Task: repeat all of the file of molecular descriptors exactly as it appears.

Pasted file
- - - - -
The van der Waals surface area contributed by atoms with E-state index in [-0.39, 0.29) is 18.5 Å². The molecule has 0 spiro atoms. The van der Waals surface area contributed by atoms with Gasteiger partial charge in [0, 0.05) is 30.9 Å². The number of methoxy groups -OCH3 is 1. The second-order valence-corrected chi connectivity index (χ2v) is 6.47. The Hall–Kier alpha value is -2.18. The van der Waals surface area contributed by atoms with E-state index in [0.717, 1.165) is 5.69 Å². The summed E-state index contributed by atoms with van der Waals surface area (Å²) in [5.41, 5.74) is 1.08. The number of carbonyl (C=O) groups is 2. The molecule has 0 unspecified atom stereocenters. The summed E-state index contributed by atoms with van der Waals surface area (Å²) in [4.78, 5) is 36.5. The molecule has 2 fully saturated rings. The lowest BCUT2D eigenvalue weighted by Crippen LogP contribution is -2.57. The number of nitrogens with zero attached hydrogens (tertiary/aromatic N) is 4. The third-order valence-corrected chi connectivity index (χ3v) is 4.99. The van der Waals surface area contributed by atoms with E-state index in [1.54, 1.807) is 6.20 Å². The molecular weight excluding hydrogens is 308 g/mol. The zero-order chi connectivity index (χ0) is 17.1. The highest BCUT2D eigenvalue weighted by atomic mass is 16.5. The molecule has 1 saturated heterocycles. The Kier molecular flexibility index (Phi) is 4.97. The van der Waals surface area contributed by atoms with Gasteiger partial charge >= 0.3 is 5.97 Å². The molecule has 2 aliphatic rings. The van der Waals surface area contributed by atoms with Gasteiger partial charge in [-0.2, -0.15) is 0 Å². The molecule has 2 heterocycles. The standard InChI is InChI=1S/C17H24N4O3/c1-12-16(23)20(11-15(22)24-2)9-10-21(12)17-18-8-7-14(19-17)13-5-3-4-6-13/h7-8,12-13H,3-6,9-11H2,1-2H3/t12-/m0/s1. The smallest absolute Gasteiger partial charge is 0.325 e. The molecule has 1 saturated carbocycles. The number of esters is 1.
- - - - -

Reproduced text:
The van der Waals surface area contributed by atoms with E-state index in [-0.39, 0.29) is 18.5 Å². The molecule has 0 spiro atoms. The van der Waals surface area contributed by atoms with Gasteiger partial charge in [0, 0.05) is 30.9 Å². The number of methoxy groups -OCH3 is 1. The second-order valence-corrected chi connectivity index (χ2v) is 6.47. The Hall–Kier alpha value is -2.18. The van der Waals surface area contributed by atoms with E-state index in [0.717, 1.165) is 5.69 Å². The summed E-state index contributed by atoms with van der Waals surface area (Å²) in [5.41, 5.74) is 1.08. The number of carbonyl (C=O) groups is 2. The molecule has 0 unspecified atom stereocenters. The summed E-state index contributed by atoms with van der Waals surface area (Å²) in [4.78, 5) is 36.5. The molecule has 2 fully saturated rings. The lowest BCUT2D eigenvalue weighted by Crippen LogP contribution is -2.57. The number of nitrogens with zero attached hydrogens (tertiary/aromatic N) is 4. The third-order valence-corrected chi connectivity index (χ3v) is 4.99. The van der Waals surface area contributed by atoms with E-state index in [1.54, 1.807) is 6.20 Å². The molecular weight excluding hydrogens is 308 g/mol. The zero-order chi connectivity index (χ0) is 17.1. The highest BCUT2D eigenvalue weighted by atomic mass is 16.5. The molecule has 1 saturated heterocycles. The Kier molecular flexibility index (Phi) is 4.97. The van der Waals surface area contributed by atoms with Gasteiger partial charge >= 0.3 is 5.97 Å². The molecule has 2 aliphatic rings. The van der Waals surface area contributed by atoms with Gasteiger partial charge in [-0.2, -0.15) is 0 Å². The molecule has 2 heterocycles. The standard InChI is InChI=1S/C17H24N4O3/c1-12-16(23)20(11-15(22)24-2)9-10-21(12)17-18-8-7-14(19-17)13-5-3-4-6-13/h7-8,12-13H,3-6,9-11H2,1-2H3/t12-/m0/s1. The smallest absolute Gasteiger partial charge is 0.325 e. The molecule has 1 saturated carbocycles. The number of esters is 1.